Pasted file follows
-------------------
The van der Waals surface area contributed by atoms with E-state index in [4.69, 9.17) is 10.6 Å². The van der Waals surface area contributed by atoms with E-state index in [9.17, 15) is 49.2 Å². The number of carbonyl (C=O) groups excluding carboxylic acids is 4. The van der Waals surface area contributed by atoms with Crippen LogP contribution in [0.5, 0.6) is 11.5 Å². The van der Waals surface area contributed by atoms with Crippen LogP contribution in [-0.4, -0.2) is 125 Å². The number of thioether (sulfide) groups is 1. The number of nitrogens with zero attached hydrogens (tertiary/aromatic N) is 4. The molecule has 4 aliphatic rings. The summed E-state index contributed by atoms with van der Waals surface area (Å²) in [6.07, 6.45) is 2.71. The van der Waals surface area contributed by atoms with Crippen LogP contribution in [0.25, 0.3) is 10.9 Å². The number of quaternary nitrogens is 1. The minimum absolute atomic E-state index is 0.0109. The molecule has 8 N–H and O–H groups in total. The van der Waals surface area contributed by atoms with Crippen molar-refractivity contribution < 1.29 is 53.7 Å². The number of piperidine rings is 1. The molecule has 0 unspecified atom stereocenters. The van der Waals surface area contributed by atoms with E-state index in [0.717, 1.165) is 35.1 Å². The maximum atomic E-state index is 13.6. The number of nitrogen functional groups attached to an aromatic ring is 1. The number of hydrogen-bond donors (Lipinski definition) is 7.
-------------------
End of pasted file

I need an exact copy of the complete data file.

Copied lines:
The van der Waals surface area contributed by atoms with E-state index in [4.69, 9.17) is 10.6 Å². The van der Waals surface area contributed by atoms with E-state index in [9.17, 15) is 49.2 Å². The number of carbonyl (C=O) groups excluding carboxylic acids is 4. The van der Waals surface area contributed by atoms with Crippen LogP contribution in [0.5, 0.6) is 11.5 Å². The van der Waals surface area contributed by atoms with Crippen LogP contribution in [-0.4, -0.2) is 125 Å². The number of thioether (sulfide) groups is 1. The number of nitrogens with zero attached hydrogens (tertiary/aromatic N) is 4. The molecule has 4 aliphatic rings. The summed E-state index contributed by atoms with van der Waals surface area (Å²) in [6.07, 6.45) is 2.71. The van der Waals surface area contributed by atoms with Crippen LogP contribution in [0.25, 0.3) is 10.9 Å². The number of quaternary nitrogens is 1. The minimum absolute atomic E-state index is 0.0109. The molecule has 8 N–H and O–H groups in total. The van der Waals surface area contributed by atoms with Crippen molar-refractivity contribution < 1.29 is 53.7 Å². The number of piperidine rings is 1. The molecule has 0 unspecified atom stereocenters. The van der Waals surface area contributed by atoms with E-state index in [0.717, 1.165) is 35.1 Å². The maximum atomic E-state index is 13.6. The number of nitrogen functional groups attached to an aromatic ring is 1. The number of hydrogen-bond donors (Lipinski definition) is 7.